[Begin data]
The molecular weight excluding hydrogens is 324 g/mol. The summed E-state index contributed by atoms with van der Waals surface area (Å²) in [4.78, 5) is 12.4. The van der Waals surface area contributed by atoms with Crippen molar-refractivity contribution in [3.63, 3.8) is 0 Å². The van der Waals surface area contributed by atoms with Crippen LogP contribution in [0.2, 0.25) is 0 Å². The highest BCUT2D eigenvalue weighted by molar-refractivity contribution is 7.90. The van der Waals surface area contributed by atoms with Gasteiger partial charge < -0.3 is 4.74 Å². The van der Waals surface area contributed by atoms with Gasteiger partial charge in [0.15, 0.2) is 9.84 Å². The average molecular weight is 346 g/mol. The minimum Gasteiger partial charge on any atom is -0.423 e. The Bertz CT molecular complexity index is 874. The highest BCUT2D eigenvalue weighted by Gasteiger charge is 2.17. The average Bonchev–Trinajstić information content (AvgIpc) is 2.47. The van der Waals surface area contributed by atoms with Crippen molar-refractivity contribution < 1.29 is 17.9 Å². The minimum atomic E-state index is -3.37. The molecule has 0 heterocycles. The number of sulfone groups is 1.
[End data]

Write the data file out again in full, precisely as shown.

The molecular weight excluding hydrogens is 324 g/mol. The summed E-state index contributed by atoms with van der Waals surface area (Å²) in [4.78, 5) is 12.4. The van der Waals surface area contributed by atoms with Crippen molar-refractivity contribution in [3.63, 3.8) is 0 Å². The van der Waals surface area contributed by atoms with Crippen LogP contribution in [0.2, 0.25) is 0 Å². The highest BCUT2D eigenvalue weighted by molar-refractivity contribution is 7.90. The van der Waals surface area contributed by atoms with Gasteiger partial charge < -0.3 is 4.74 Å². The van der Waals surface area contributed by atoms with Gasteiger partial charge in [0.15, 0.2) is 9.84 Å². The average molecular weight is 346 g/mol. The minimum Gasteiger partial charge on any atom is -0.423 e. The Bertz CT molecular complexity index is 874. The highest BCUT2D eigenvalue weighted by Gasteiger charge is 2.17. The average Bonchev–Trinajstić information content (AvgIpc) is 2.47. The van der Waals surface area contributed by atoms with Crippen molar-refractivity contribution < 1.29 is 17.9 Å². The minimum atomic E-state index is -3.37. The molecule has 0 heterocycles. The number of sulfone groups is 1.